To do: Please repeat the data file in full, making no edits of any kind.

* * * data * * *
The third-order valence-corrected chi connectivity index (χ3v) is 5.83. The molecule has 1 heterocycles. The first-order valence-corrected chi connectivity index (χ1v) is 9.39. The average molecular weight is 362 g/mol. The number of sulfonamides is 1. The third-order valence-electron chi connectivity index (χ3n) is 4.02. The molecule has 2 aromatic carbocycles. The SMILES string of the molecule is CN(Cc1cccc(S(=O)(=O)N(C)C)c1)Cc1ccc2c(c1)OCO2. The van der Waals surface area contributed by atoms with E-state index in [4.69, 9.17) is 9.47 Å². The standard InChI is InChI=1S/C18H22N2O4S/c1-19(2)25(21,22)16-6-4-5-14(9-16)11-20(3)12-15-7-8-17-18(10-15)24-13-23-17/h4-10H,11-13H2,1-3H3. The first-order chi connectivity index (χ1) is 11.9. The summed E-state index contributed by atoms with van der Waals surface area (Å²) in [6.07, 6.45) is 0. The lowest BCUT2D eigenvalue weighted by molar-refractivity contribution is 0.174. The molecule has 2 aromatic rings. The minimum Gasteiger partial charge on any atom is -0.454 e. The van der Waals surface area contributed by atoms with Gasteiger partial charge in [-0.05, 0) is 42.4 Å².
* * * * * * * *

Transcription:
The third-order valence-corrected chi connectivity index (χ3v) is 5.83. The molecule has 1 heterocycles. The first-order valence-corrected chi connectivity index (χ1v) is 9.39. The average molecular weight is 362 g/mol. The number of sulfonamides is 1. The third-order valence-electron chi connectivity index (χ3n) is 4.02. The molecule has 2 aromatic carbocycles. The SMILES string of the molecule is CN(Cc1cccc(S(=O)(=O)N(C)C)c1)Cc1ccc2c(c1)OCO2. The van der Waals surface area contributed by atoms with E-state index in [4.69, 9.17) is 9.47 Å². The standard InChI is InChI=1S/C18H22N2O4S/c1-19(2)25(21,22)16-6-4-5-14(9-16)11-20(3)12-15-7-8-17-18(10-15)24-13-23-17/h4-10H,11-13H2,1-3H3. The first-order chi connectivity index (χ1) is 11.9. The summed E-state index contributed by atoms with van der Waals surface area (Å²) in [6.07, 6.45) is 0. The lowest BCUT2D eigenvalue weighted by molar-refractivity contribution is 0.174. The molecule has 2 aromatic rings. The minimum Gasteiger partial charge on any atom is -0.454 e. The van der Waals surface area contributed by atoms with Gasteiger partial charge in [-0.05, 0) is 42.4 Å².